Funeral Plan Costs

How Much Exactly Does a Funeral Plan Cost in The UK?

Are You Wondering How Much You'll Need to Fork Out for a Funeral Plan? We're Here to Share All the Costs Involved to Prepare You for Your Journey.

Funeral Plan Costs

Funeral Plan Costs

Imagine this:

Every year in the UK, around 500 000 people pass away. This number is expected to increase by almost 100 000 over the next two decades, due to the aging population. Losing a family member is a trying experience without having to navigate funeral planning and many families experience stress and worry over the rising costs of funeral arrangements.

Funerals in the UK are some of the most expensive in Europe, and the cost has increased significantly over the last few years.

You see:

On average, you will pay around £3,757 for a funeral and approximately £4,267 for a burial. Should you opt for cremation, you’ll have to fork out in the region of £3,247.

These estimates include basic funeral and third-party fees, but you may still have to pay in for additional expenses such as the headstone, flowers, cars, and hosting the wake.

These are just some of the costs you can expect to pay:

Funeral Plan Costs

Funeral Director Fees

Most funerals in the UK are arranged through a funeral director. Depending on your choice of funeral plan, most of the funeral arrangements will be covered by the fee charged by the funeral director. This will usually include the coffin, a hearse and staff, mortuary facilities, and supervising the arrangements.

The funeral director will oversee your arrangements for the funeral service, but fees for their services vary.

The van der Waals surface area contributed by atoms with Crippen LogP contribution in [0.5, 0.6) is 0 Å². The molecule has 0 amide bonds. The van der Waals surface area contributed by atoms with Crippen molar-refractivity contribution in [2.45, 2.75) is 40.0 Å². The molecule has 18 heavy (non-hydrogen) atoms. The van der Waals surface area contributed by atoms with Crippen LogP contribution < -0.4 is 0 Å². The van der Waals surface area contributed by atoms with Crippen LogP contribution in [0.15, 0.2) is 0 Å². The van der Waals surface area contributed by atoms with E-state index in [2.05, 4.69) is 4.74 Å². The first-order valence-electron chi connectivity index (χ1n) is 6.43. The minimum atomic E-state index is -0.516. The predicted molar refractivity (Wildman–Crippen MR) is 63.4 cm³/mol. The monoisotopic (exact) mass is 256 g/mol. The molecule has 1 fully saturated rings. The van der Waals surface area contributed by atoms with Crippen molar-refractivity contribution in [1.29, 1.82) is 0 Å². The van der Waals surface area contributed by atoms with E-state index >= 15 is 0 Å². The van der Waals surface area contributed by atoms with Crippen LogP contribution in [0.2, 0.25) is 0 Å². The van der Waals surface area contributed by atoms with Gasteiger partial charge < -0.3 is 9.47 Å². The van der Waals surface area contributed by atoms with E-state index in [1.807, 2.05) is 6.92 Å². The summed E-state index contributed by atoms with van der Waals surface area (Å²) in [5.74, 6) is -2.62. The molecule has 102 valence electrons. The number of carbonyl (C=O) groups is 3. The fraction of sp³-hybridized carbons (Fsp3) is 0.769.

Don’t worry!

You can ask your funeral director to provide a detailed list of the costs involved. This will allow you to compare with quotes from other funeral plan providers

Third-Party Funeral Costs

Third-Party Funeral Costs

Any costs aside from the funeral director fees will be managed by your funeral director and compiled into an invoice. These expenses are usually referred to as external or third-party funeral costs.

External costs, such as cremation or burial fees, often make up more than half of the total funeral costs. It would be best to account for the cost of erecting a headstone, although this does not have to be erected immediately after burial.


Third-party fees will be vastly different depending on where you live and what funeral arrangements you request. 

Standard third-party funeral fees include:

Burial fees

Burial services are usually pricey in the UK. The fees linked to burial services typically cover the funeral service’s cost, the minister’s fee, the burial plot, preparing the burial site or grave, and the Exclusive Right of Burial.

Cremation fees

Should you choose cremation instead of a burial, you will also have to pay certain external fees. These fees include the cost of the cremation document and certifications, the use of a crematorium,  and the internment or permanent storage of ashes. 

Optional services

Some funeral arrangements are considered optional, and the fees for these are named optional costs. These extras include catering, venue hire, flowers, limousine hire, and a memorial, among others.

Who Pays for Funeral Costs

Who Pays for Funeral Costs?

Funerals come with a hefty price tag and can easily leave family members feeling confused and overwhelmed. While some families can easily access funds to bury a loved one, many families struggle to cover the costs.

The Deceased’s Estate

Sometimes the deceased will have already paid for the funeral or have made provision in their estate to fund it. The estate’s executor will cover the funeral costs in this case, or a friend or family member will be able to pay for the funeral and claim the money back from the estate.